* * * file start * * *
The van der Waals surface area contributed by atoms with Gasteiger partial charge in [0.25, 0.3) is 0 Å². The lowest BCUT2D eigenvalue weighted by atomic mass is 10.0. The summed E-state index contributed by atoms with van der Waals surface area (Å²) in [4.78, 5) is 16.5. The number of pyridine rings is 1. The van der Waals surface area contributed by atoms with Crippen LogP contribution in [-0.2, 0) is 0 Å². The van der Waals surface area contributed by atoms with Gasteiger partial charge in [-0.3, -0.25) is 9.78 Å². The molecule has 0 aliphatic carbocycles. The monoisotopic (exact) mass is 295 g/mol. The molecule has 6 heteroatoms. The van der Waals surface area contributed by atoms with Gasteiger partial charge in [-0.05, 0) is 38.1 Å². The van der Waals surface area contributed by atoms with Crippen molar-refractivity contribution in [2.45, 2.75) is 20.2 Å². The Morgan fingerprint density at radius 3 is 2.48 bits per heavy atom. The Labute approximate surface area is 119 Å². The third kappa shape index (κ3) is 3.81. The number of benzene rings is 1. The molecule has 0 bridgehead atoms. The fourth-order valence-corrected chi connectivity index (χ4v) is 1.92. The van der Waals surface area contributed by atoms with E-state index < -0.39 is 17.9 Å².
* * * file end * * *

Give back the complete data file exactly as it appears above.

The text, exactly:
The van der Waals surface area contributed by atoms with Gasteiger partial charge in [0.25, 0.3) is 0 Å². The lowest BCUT2D eigenvalue weighted by atomic mass is 10.0. The summed E-state index contributed by atoms with van der Waals surface area (Å²) in [4.78, 5) is 16.5. The number of pyridine rings is 1. The van der Waals surface area contributed by atoms with Crippen LogP contribution in [-0.2, 0) is 0 Å². The van der Waals surface area contributed by atoms with Gasteiger partial charge in [-0.3, -0.25) is 9.78 Å². The molecule has 0 aliphatic carbocycles. The monoisotopic (exact) mass is 295 g/mol. The molecule has 6 heteroatoms. The van der Waals surface area contributed by atoms with Gasteiger partial charge in [-0.05, 0) is 38.1 Å². The van der Waals surface area contributed by atoms with Crippen molar-refractivity contribution in [2.45, 2.75) is 20.2 Å². The Morgan fingerprint density at radius 3 is 2.48 bits per heavy atom. The Labute approximate surface area is 119 Å². The third kappa shape index (κ3) is 3.81. The number of benzene rings is 1. The molecule has 0 bridgehead atoms. The fourth-order valence-corrected chi connectivity index (χ4v) is 1.92. The van der Waals surface area contributed by atoms with E-state index < -0.39 is 17.9 Å².